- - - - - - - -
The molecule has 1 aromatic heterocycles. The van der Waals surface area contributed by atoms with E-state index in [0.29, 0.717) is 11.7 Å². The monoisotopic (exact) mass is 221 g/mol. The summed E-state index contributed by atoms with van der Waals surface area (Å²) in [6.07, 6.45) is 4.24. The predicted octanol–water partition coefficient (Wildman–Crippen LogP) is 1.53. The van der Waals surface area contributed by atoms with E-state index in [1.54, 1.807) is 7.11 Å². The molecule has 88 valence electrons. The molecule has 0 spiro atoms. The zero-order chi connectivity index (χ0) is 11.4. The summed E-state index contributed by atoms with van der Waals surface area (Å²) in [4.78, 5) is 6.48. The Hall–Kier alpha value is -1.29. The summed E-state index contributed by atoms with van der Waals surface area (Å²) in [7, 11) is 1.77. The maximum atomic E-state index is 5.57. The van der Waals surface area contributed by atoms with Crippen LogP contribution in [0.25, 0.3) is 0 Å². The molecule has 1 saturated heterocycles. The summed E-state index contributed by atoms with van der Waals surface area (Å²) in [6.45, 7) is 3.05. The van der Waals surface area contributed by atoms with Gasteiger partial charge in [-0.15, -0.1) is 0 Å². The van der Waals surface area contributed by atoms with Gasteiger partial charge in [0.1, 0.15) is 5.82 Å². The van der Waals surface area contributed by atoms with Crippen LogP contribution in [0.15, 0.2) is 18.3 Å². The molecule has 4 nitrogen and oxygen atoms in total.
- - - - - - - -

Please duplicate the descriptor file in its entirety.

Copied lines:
The molecule has 1 aromatic heterocycles. The van der Waals surface area contributed by atoms with E-state index in [0.29, 0.717) is 11.7 Å². The monoisotopic (exact) mass is 221 g/mol. The summed E-state index contributed by atoms with van der Waals surface area (Å²) in [6.07, 6.45) is 4.24. The predicted octanol–water partition coefficient (Wildman–Crippen LogP) is 1.53. The van der Waals surface area contributed by atoms with E-state index in [1.54, 1.807) is 7.11 Å². The molecule has 88 valence electrons. The molecule has 0 spiro atoms. The zero-order chi connectivity index (χ0) is 11.4. The summed E-state index contributed by atoms with van der Waals surface area (Å²) in [4.78, 5) is 6.48. The Hall–Kier alpha value is -1.29. The summed E-state index contributed by atoms with van der Waals surface area (Å²) in [7, 11) is 1.77. The maximum atomic E-state index is 5.57. The van der Waals surface area contributed by atoms with Crippen LogP contribution in [0.25, 0.3) is 0 Å². The molecule has 1 saturated heterocycles. The summed E-state index contributed by atoms with van der Waals surface area (Å²) in [6.45, 7) is 3.05. The van der Waals surface area contributed by atoms with Gasteiger partial charge in [-0.15, -0.1) is 0 Å². The van der Waals surface area contributed by atoms with Gasteiger partial charge in [0.1, 0.15) is 5.82 Å². The van der Waals surface area contributed by atoms with Crippen LogP contribution in [0.15, 0.2) is 18.3 Å². The molecule has 4 nitrogen and oxygen atoms in total.